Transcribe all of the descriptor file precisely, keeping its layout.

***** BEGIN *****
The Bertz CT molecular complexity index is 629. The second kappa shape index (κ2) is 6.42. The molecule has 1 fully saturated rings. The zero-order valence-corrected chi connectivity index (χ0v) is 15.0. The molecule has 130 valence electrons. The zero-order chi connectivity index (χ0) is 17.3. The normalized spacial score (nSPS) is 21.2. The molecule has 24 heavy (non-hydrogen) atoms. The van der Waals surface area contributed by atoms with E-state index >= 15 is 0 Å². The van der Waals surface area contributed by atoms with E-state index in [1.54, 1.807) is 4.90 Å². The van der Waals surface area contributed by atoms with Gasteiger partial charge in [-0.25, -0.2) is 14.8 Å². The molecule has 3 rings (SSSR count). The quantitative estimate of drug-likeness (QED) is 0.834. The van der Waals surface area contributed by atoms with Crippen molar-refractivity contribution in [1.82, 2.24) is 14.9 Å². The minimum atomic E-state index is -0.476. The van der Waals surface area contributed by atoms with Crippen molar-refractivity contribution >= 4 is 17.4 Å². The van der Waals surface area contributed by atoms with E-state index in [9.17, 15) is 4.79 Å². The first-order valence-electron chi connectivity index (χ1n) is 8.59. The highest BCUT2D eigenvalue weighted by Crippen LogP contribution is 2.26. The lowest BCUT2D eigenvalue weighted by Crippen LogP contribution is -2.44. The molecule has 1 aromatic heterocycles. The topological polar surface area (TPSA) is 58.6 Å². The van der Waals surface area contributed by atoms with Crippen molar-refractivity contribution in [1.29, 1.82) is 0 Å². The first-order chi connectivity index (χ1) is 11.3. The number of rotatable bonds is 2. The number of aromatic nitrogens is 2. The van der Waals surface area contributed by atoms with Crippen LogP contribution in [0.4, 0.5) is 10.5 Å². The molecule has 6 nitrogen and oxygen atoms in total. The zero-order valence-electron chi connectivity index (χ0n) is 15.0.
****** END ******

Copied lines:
The Bertz CT molecular complexity index is 629. The second kappa shape index (κ2) is 6.42. The molecule has 1 fully saturated rings. The zero-order valence-corrected chi connectivity index (χ0v) is 15.0. The molecule has 130 valence electrons. The zero-order chi connectivity index (χ0) is 17.3. The normalized spacial score (nSPS) is 21.2. The molecule has 24 heavy (non-hydrogen) atoms. The van der Waals surface area contributed by atoms with E-state index >= 15 is 0 Å². The van der Waals surface area contributed by atoms with E-state index in [1.54, 1.807) is 4.90 Å². The van der Waals surface area contributed by atoms with Gasteiger partial charge in [-0.25, -0.2) is 14.8 Å². The molecule has 3 rings (SSSR count). The quantitative estimate of drug-likeness (QED) is 0.834. The van der Waals surface area contributed by atoms with Crippen molar-refractivity contribution in [1.82, 2.24) is 14.9 Å². The minimum atomic E-state index is -0.476. The van der Waals surface area contributed by atoms with Crippen molar-refractivity contribution >= 4 is 17.4 Å². The van der Waals surface area contributed by atoms with E-state index in [9.17, 15) is 4.79 Å². The first-order valence-electron chi connectivity index (χ1n) is 8.59. The highest BCUT2D eigenvalue weighted by Crippen LogP contribution is 2.26. The lowest BCUT2D eigenvalue weighted by Crippen LogP contribution is -2.44. The molecule has 1 aromatic heterocycles. The topological polar surface area (TPSA) is 58.6 Å². The van der Waals surface area contributed by atoms with Crippen molar-refractivity contribution in [1.29, 1.82) is 0 Å². The first-order chi connectivity index (χ1) is 11.3. The number of rotatable bonds is 2. The number of aromatic nitrogens is 2. The van der Waals surface area contributed by atoms with Crippen LogP contribution in [0.4, 0.5) is 10.5 Å². The molecule has 6 nitrogen and oxygen atoms in total. The zero-order valence-electron chi connectivity index (χ0n) is 15.0.